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Intractable hostility cases: effective remedies or sticking plaster? 6th World Congress of Family Law and Children’s Rights Sydney, 18 March 2013 Caroline.

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Presentation on theme: "Intractable hostility cases: effective remedies or sticking plaster? 6th World Congress of Family Law and Children’s Rights Sydney, 18 March 2013 Caroline."— Presentation transcript:

1 Intractable hostility cases: effective remedies or sticking plaster? 6th World Congress of Family Law and Children’s Rights Sydney, 18 March 2013 Caroline Willbourne and Rachel Chisholm Barristers, London, UK © Caroline Willbourne and Rachel Chisholm 2013

2 Agenda Definition Approaches to intractable cases in England & Wales Shared parenting Effective case management Use of experts Child’s Guardian Enforcement Methods of last resort Problems in the family justice system

3 Definition Dr Richard Gardner, US: ‘Parental Alienation Syndrome’, not approved by the English courts. In UK, ‘intractable contact cases’ are those where one parent (usually the mother) tries to prevent the child from having contact with the other parent (the father) or in severe cases, any relationship with the paternal side of the family. The UK definition, adopted by the English court adopting Drs Sturge & Glaser in their work Contact and Domestic Violence: -“the alienation of the child from the non-resident parent in these contact disputes can be the result of many different causational factors and not just the resident parent’s deliberate & malicious attempts to turn their child against the other parent”.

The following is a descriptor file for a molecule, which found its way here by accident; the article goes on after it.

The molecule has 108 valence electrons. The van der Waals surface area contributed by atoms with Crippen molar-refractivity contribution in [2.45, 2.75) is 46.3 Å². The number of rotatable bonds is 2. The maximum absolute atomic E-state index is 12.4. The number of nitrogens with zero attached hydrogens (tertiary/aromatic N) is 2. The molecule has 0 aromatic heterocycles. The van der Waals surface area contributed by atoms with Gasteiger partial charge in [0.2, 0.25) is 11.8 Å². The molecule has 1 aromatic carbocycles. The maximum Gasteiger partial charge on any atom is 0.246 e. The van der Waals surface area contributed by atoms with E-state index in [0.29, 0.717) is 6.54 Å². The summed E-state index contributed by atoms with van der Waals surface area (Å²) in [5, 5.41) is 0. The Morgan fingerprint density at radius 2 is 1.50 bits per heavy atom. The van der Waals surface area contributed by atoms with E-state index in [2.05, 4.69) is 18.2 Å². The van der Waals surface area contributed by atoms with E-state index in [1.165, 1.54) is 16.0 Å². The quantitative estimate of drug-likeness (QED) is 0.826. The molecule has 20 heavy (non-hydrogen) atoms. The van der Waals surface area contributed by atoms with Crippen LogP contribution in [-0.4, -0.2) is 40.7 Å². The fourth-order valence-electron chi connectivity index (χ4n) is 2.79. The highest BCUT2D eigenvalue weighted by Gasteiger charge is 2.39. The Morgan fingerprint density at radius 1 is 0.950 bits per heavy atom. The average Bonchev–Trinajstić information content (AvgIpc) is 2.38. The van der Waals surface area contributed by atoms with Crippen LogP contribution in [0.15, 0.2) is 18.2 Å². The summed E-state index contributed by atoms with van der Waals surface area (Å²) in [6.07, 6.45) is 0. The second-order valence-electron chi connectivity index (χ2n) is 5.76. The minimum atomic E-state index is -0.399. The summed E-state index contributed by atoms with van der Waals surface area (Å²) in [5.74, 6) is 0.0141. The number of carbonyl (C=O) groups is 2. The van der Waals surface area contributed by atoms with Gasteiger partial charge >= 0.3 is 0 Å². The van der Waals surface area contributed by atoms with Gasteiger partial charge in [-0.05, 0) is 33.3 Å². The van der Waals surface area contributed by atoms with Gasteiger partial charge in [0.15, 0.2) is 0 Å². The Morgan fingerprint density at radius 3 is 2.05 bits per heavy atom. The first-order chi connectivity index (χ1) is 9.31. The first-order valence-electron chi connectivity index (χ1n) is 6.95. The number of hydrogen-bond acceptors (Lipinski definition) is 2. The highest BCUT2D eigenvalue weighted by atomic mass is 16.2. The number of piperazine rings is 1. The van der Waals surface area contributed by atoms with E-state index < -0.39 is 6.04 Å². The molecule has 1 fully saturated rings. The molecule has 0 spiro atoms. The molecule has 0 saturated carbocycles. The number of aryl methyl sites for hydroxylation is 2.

4 Approaches to intractable cases Early intervention; Public education: - ‘sorting out separation’ web app - Parenting Information Programmes (‘PIPs’); Mediation; Parenting agreements.